Two mileposts of this were our fireball shock model, with Martin Rees, where we described the GRB radiation as originating in external and internal shocks in the relativistic outflow following the explosion, where electrons are accelerated and radiate via the synchrotron and inverse Compton mechanisms. Much new data and theory has been upcoming since then, and many new questions have arisen, but these models continue being the main workhorses used for fitting and interpreting the data.
One of your most influential papers is the 1997 Astrophysical Journalarticle "Optical and long wavelength afterglow from cosmological gamma-ray bursts" (Mészáros P, Rees MJ, 476: 232-7, 10 February 1997). Would you talk about this paper and how it set the groundwork for future work in this field?
In this paper we predicted, before the observations, that an afterglow from the external shock was inevitable, leading to emission at increasingly longer (and hence easier to observe) wavelengths, which would decay as a power-law in time sufficiently slowly to allow accurate localizations with X-ray and optical telescopes. This indeed was very soon afterwards achieved when the Italian-Dutch satellite Beppo-SAX started to detect afterglows, and optical redshifts proved that GRBs were at cosmological distance. Thus, they were indeed the mightiest powerhouses in the Universe: they burn up as much energy in a few seconds as the Sun does in ten billion years, or as an entire galaxy does in 100 years.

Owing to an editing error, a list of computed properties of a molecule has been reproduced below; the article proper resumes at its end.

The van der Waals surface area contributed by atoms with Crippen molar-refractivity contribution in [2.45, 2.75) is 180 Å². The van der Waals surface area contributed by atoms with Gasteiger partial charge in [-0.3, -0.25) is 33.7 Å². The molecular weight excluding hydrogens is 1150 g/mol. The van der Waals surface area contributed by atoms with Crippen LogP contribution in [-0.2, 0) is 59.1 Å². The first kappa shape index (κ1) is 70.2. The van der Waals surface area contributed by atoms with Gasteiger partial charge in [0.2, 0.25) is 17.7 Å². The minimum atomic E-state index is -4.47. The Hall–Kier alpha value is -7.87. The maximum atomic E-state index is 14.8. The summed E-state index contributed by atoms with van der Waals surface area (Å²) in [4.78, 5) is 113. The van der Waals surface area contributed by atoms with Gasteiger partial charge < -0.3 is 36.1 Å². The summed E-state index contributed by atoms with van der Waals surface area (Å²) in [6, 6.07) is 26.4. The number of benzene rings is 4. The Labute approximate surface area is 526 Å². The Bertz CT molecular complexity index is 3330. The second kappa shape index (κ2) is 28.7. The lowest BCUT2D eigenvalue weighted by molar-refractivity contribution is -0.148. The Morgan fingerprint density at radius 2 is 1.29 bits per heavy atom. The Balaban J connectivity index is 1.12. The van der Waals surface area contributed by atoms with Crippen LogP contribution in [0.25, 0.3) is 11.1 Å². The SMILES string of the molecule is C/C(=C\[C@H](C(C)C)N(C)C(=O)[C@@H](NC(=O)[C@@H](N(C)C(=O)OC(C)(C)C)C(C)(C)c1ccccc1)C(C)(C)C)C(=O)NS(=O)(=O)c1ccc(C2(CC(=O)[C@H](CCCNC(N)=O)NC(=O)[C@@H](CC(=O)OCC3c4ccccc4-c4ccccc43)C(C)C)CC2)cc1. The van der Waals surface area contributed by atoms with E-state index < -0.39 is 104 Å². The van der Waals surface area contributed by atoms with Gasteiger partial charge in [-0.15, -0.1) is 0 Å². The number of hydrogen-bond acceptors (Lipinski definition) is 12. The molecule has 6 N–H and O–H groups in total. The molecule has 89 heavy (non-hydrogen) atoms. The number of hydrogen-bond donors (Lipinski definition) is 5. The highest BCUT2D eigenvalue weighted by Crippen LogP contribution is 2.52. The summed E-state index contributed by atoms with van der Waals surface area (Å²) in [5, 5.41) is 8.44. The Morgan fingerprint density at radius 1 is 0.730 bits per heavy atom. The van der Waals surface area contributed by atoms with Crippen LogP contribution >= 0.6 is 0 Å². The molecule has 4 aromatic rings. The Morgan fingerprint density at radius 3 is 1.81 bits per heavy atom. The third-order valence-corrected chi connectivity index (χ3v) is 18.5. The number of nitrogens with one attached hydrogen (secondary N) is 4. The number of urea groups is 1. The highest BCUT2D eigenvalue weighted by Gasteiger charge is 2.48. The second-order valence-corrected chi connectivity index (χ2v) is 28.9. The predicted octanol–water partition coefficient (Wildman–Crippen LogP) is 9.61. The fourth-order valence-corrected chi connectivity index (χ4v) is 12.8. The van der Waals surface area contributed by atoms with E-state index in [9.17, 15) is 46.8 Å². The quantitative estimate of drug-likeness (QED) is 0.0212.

The study of afterglows is what has allowed us to map the distribution with redshift of gamma-ray bursts, i.e., how they fit in with the development of the universe. It also led to the identifications of the host galaxy and progenitor star types, as well as providing a closer and deeper look into the afterglow mechanism and its interaction with the host galaxy medium. These types of experimental data have provided the guidance and tests needed to develop the contemporary theoretical views.
Your most-cited paper in our analysis is the 2004 Astrophysical Journalpaper, "The Swift gamma-ray burst mission." Would you tell us about this paper, its goals and findings?